Have you considered that God can use you and your small group to reach the nations?  Yes, it can happen in the traditional ways as you have opportunities for summer mission trips or as you give a year and pray about a lifetime overseas after you graduate.  But what if it could happen next week during your regular small group meeting?  We are called to make disciples of all nations (Matt 28:19-20), and this doesn’t have to mean later in a land far, far away. It doesn’t even have to mean starting a special program that is beyond what you are doing right now. It could simply mean that God wants to use you and your small group to welcome the nations on your campus and show them His love.  If you are wondering “how,” here are some answers to frequently asked questions. 

How do I start? Start with prayer for the international students on your campus.  You can usually find out what countries are represented by going to your university’s website. Invite your small group to pray with you that God would bring divine opportunities to meet and build relationships with international students. If you record what you prayed for,  you can specifically celebrate when God answers these prayers. 

How do I meet international students?   Look around in your classes or around campus to see where international students are studying and eating.  When you see someone who might be from another country, strike up a conversation. There may be ways that you can volunteer as a conversation partner through your international office or go to an event put on by an international organization.   A beautiful friendship can start with just saying hello and inviting someone to have coffee or tea with you. 

How do I invite an international friend to my small group?  The goal is not primarily for them to join your group but to bring Jesus to them. You can start by introducing them to the other people in your small group. Maybe invite 2-3 small group members and your international friend to have lunch together or to go out and do something fun.  Listen well to find out about your international friend’s background and culture, including whether they are interested and open to learning more about God or the Bible.  Make sure to explain what a small group is so that they can decide whether they want to come or not.  As you invite, let them know that they are welcome but that there is no pressure to attend.  

How can I make my international friend feel welcome in the small group?  You can value them by giving opportunities for them to share about their experiences and their culture.  Depending on the student’s cultural background and personality, they may prefer to observe the first time before participating in discussion, or they may enjoy the opportunity to introduce themselves and share their own ideas.  You will sometimes need to pause and explain new words and Christian beliefs. If they have time, you can offer to meet with them outside of the group ahead of time to discuss the Bible passage and let them ask questions.  Having a set of Bibles with the same page numbers that everyone can use to find the verses can also help students that are not familiar with the Bible.  If an international friend comes regularly, start giving them the same opportunity to take ownership of the group as you would the other group members.  Ask them to host at their apartment or help bring a snack for everyone.  They will feel more welcome as a contributing member than if they still feel like a guest after coming several times.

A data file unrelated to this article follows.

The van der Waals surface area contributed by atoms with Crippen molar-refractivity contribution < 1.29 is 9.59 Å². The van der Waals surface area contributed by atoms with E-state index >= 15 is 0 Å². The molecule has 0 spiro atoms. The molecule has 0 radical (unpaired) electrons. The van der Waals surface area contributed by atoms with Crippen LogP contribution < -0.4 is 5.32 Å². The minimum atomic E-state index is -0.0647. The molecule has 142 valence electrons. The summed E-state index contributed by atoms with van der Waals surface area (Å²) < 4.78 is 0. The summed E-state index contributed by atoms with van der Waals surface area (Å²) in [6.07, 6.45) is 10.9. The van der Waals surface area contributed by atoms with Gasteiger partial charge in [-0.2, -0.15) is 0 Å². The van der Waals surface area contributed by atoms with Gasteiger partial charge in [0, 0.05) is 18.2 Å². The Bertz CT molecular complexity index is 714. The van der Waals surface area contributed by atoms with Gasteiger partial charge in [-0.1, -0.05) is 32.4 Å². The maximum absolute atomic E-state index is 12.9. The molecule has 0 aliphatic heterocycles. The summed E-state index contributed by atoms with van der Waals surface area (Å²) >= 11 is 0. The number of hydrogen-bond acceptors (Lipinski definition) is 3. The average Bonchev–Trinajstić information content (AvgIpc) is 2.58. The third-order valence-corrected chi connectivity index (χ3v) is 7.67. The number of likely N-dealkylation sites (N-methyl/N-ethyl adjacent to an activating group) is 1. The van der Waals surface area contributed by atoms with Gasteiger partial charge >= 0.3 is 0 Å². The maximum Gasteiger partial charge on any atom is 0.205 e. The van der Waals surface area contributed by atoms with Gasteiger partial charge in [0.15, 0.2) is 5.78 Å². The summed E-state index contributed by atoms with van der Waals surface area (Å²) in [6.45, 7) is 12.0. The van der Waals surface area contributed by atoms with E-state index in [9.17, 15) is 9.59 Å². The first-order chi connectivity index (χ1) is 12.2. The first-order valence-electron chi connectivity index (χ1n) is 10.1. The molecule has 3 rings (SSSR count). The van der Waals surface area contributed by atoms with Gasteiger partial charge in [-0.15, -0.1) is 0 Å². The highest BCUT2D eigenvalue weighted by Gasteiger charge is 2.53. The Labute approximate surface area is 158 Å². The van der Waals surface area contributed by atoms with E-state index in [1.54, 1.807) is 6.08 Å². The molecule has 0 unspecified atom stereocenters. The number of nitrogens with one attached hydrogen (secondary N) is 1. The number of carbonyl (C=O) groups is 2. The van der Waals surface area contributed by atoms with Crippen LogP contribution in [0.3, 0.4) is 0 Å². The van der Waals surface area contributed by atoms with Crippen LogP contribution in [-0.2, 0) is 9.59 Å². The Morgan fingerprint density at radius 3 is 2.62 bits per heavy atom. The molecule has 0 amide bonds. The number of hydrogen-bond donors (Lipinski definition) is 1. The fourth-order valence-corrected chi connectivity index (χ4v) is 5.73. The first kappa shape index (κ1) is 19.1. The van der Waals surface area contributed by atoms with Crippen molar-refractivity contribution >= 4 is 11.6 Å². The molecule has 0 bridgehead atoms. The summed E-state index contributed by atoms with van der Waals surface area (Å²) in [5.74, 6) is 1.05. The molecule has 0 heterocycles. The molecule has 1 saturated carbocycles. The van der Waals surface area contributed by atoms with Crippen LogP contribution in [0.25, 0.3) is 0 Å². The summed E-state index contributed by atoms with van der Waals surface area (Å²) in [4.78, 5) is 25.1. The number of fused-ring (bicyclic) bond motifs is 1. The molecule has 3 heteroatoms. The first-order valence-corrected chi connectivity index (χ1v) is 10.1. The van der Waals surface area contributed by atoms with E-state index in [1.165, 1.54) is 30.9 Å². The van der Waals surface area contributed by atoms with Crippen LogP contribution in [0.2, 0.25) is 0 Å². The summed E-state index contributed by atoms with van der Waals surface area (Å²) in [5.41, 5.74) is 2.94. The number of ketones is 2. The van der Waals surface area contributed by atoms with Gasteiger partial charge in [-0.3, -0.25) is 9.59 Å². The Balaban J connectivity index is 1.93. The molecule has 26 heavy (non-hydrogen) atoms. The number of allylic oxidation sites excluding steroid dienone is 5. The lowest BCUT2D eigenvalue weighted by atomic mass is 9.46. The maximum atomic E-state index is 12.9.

During my first day of small group, my small group leader, Mickey, told us to write something on a piece of paper that we would like to see happen. I wrote that I wanted to have a relationship with God again. My roommate was from South Korea, and he did not want to have anything to do with Jesus, but I also wrote that in the name of Jesus he would be saved before he went back home, and sure enough, with the help of the small group, and his willingness to say yes, he was saved…  

Falomy eugene – international student from Haiti and attended sam houston state university

As you welcome the nations, continue to pray that God will give you opportunities to love and serve them and to have conversations that will encourage them toward Christ.  It is the Holy Spirit, not us who does the work in people’s lives, and who knows? As other small groups on your campus watch what God does, you may be able to encourage others so that together every international student on every campus has the opportunity to be welcomed into the family of God.